Geist went on to discuss some of the new technologies and distribution methods that help achieve goals of the new normal. Among them, Flickr, which Geist said he used to know as the world's leading photo sharing site, started by a British Columbia couple.

"Flickr now has more than two billion photos distributed, hundreds of millions of which are Creative Commons licensed as well, inviting others to use their photography as well, often with attribution," said Geist.

During science fair week in the Geist household recently, his grade school-age son Ethan needed a picture of a leopard. They found thousands of photographs on Flickr and were invited to use one for his science fair project.

"People are creating and are inviting the rest of the world to use that creativity," said Geist.

The new normal is also a new normal from a knowledge perspective as well, particularly a knowledge sharing perspective."

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More than two million articles written in English in Wikipedia. The Encyclopedia of Life is another initiative created by scientists around the world. Their goal is, within a decade, to catalogue all life forms on this planet and make it freely available. Last week the first 30,000 species were catalogued.

Geist talked about Project Gutenberg, a library of 17,000 free e-books whose copyright has expired. Another online service, LibriVox, aims to provide books from the public domain and make them all available for free online. People can also volunteer to read and record them.

The Public Library of Science (PLoS) is another open access journal. The winner of a Pulitzer Prize had work previously published in the PLoS.

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UNdata is making a world of information available, making data freely available to the world.

The new normal is also citizen journalism. OhmyNews in Korea, for example, has had significant debate on elections, says Geist.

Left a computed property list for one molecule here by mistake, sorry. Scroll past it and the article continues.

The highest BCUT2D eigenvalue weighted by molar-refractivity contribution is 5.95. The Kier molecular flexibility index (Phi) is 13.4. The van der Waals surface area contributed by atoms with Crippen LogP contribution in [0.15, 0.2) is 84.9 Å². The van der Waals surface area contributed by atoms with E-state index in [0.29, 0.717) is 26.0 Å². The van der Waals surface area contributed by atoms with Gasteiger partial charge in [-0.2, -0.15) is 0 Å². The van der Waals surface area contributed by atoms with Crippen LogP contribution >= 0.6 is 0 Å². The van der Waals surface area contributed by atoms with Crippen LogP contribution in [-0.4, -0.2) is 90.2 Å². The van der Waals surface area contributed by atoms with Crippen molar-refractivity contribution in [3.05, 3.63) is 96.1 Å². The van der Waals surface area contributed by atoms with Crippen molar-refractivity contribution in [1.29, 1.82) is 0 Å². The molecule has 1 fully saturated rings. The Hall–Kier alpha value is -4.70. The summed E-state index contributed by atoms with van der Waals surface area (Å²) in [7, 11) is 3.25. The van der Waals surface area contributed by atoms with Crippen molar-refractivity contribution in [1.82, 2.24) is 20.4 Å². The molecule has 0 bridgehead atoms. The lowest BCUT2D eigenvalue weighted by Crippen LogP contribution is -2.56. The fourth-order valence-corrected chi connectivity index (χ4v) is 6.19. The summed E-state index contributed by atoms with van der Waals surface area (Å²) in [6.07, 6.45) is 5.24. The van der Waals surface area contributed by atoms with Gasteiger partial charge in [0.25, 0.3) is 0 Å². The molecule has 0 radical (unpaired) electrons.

Global Voices is one of top 100 blogs, which provides voices to communities we hardly hear about. "You hear people telling their stories, often with great risk, often with audio and video," said Geist.

"Ushahidi.com launched in Kenya 2 months ago, using a mash-up of Google Maps and Google Satellite technology to show where the incidents have happened." Among them Tunisian Prison Maps, which marks locations of prisons for contextualizing and situating the list of prisons and human rights abuses in Tunisia.

Google Book Search enables one to search the full text of books -- and discover new ones.

Geist also touched on the trend to ditch Digital Rights Management (DRM) after Random House ditched their audiobook DRM after a watermark experiment.

MIT OpenCourseWare is an initiative that makes all the institution's course material openly available. More than 90% of it available, including more than 5,000 courses.

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In closing, Geist mentioned 10 issues we need to be aware of and discuss today. Among them, copyright, intermediary liability, access for all, net neutrality, government data, cultural funding, definition of a journalist and contracts.

Want to keep up on the latest copyright laws? The Toronto group for Fair Copyright in Canada is one place to start.

The talk was presented by the Canadian Journalism Foundation who will offer a similar program in Vancouver on April 3.

Photos by Roger Cullman.